This story of mine, posted one week later, is largely in response to the IPCC report and is based on the research stemming from another group of climate scientists and advocates with the acronym CLARA — Climate, Land, Ambition and Rights Alliance.
As one source told me: “Our study is not meant to either contradict or complement the IPCC report,” said Doreen Stabinsky, a co-author of Missing Pathways. “The IPCC looks very generally at pathways to 1.5 degrees C. We dive into the literature to find what would be useful, specific contributions from the land sector to stay within a 1.5-degree pathway.”
Interesting context. Mongabay special editor Willie Shubert emailed me Thursday morning, Oct. 11, to ask if I could turn a story around quickly on the CLARA study and have it ready to post by Monday, Oct. 15. I agreed. I put calls out early Thursday afternoon and arranged for three telephone interviews on Friday. I knew Hurricane Michael, a climate-change-fueled monster, had made landfall in northern Florida at 155 mph a day earlier; I didn’t realize it was heading to central North Carolina. By Thursday afternoon, winds in Greensboro hit 50 mph as Michael swept through. Trees fell all over the Triad. Power and Internet went out in my neighborhood and around the region around 3:30 pm Thursday. It would not be restored until Sunday afternoon.
A sincere thanks to HQ Greensboro, the co-working space in downtown Greensboro, which never lost power or Internet service. I spent all day Friday, Saturday and Sunday there, doing my reporting, conducting my interviews, grading my Wake Forest assignments, and finally, writing the story linked here. My editor, Glenn Scherer, liked the irony that I was writing about climate mitigation while being directly affected by a climate-influenced event.
Several weeks before I flew to San Francisco ahead of Hurricane Florence to cover the Global Climate Action Summit hosted by Gov. Jerry Brown (September 12-14, 2018), I had a conference call with Mongabay special projects editor Willie Shubert and videographer/activist Paul Redman of the nonprofit group If Not Us Then Who. His group seeks to raise the visibility of indigenous peoples and their role in forest protection.
Willie had an idea for the story — ultimately, this story — and Paul had details about how I could get at it. His group was hosting a side event to the summit in which tribal leaders from around the world would meet for presentations, panel discussions and documentaries. What’s the story? I asked. They both offered ideas and themes, both general and specific. But I realized that this was one I just had to trust, trust that if I spent enough time at the side event, and spoke to enough people — along with the reading and research I would do in advance — that the story would come to me.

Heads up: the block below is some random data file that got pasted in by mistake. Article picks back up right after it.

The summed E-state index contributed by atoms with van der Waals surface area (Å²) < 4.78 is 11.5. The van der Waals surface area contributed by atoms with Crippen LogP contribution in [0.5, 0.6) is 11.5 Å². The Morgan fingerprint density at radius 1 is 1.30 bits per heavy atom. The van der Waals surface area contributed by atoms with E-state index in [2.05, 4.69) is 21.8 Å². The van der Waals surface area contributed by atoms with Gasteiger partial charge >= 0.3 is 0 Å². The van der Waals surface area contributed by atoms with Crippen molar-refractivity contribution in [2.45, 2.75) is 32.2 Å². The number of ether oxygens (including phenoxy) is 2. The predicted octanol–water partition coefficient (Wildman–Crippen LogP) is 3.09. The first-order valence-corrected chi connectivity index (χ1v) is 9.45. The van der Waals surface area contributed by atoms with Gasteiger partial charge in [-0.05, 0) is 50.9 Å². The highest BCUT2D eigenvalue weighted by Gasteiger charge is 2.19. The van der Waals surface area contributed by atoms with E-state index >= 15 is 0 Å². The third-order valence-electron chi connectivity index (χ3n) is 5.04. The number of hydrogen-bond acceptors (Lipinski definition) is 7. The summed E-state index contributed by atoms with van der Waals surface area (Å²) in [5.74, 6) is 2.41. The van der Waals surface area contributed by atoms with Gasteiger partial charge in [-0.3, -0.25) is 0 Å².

I spent several hours both September 13-14 at Covo, the co-working space where the side event was being held about a half mile from the Moscone Center and the main summit. Paul was there Thursday; he was tremendously helpful, lining up a trio of exceptional sources for me to interview one-on-one while I took notes during panel discussions and took in the scene. On Friday I interviewed NGOs with the Nature Conservation Society and World Wildlife Fund for greater context. And little by little, I got the sense that I had witnessed something special, something important, and that I had the pieces I needed to tell the story.
This one quote by a remarkable tribal leader from Panama crystallized the theme of my story and led me to the equation around which I built my story: indigenous peoples + land title and tenue = climate mitigation:
“There is one basic principle,” Candido Mezua told Mongabay through a translator. “We cannot see the forest or nature as a tool for getting richer. That is something the indigenous people cannot do… We are contributing to climate stability, something we have been doing for centuries without being compensated one penny.”
California Gov. Jerry Brown‘s Global Climate Action Summit in San Francisco was nothing less than a poke in the eye to presidents and prime ministers of developed nations — not simply the intransigent and denialist Trump Administration. In holding this three-day summit (Sept. 12-14, 2018), and making governors, mayors, business executives, tribal leaders and scientists the stars, a clear message was sent: if the goals of the Paris Agreement are to be met, it will take the determined efforts of subnational leaders to get it done.